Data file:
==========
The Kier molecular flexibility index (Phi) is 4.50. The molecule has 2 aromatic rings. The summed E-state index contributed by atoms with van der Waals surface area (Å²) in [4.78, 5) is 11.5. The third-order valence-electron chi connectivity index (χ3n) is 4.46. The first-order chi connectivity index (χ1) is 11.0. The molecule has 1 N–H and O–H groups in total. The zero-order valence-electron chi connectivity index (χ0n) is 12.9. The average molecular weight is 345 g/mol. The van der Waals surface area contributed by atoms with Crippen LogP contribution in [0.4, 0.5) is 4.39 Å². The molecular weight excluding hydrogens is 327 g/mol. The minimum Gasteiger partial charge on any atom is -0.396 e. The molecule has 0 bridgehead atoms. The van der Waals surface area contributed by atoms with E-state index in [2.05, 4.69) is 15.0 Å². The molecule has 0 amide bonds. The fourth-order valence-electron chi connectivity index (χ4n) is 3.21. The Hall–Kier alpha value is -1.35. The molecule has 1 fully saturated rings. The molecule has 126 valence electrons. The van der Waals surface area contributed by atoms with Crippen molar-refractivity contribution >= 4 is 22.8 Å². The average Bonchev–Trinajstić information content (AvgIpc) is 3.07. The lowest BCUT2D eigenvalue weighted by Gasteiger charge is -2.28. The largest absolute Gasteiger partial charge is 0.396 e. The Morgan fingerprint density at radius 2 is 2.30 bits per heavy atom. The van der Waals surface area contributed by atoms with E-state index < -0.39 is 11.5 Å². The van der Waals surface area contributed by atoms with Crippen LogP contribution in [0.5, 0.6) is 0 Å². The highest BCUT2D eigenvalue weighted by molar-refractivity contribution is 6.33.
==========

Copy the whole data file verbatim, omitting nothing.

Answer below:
The Kier molecular flexibility index (Phi) is 4.50. The molecule has 2 aromatic rings. The summed E-state index contributed by atoms with van der Waals surface area (Å²) in [4.78, 5) is 11.5. The third-order valence-electron chi connectivity index (χ3n) is 4.46. The first-order chi connectivity index (χ1) is 11.0. The molecule has 1 N–H and O–H groups in total. The zero-order valence-electron chi connectivity index (χ0n) is 12.9. The average molecular weight is 345 g/mol. The van der Waals surface area contributed by atoms with Crippen LogP contribution in [0.4, 0.5) is 4.39 Å². The molecular weight excluding hydrogens is 327 g/mol. The minimum Gasteiger partial charge on any atom is -0.396 e. The molecule has 0 bridgehead atoms. The van der Waals surface area contributed by atoms with E-state index in [2.05, 4.69) is 15.0 Å². The molecule has 0 amide bonds. The fourth-order valence-electron chi connectivity index (χ4n) is 3.21. The Hall–Kier alpha value is -1.35. The molecule has 1 fully saturated rings. The molecule has 126 valence electrons. The van der Waals surface area contributed by atoms with Crippen molar-refractivity contribution >= 4 is 22.8 Å². The average Bonchev–Trinajstić information content (AvgIpc) is 3.07. The lowest BCUT2D eigenvalue weighted by Gasteiger charge is -2.28. The largest absolute Gasteiger partial charge is 0.396 e. The Morgan fingerprint density at radius 2 is 2.30 bits per heavy atom. The van der Waals surface area contributed by atoms with E-state index < -0.39 is 11.5 Å². The van der Waals surface area contributed by atoms with Crippen LogP contribution in [0.5, 0.6) is 0 Å². The highest BCUT2D eigenvalue weighted by molar-refractivity contribution is 6.33.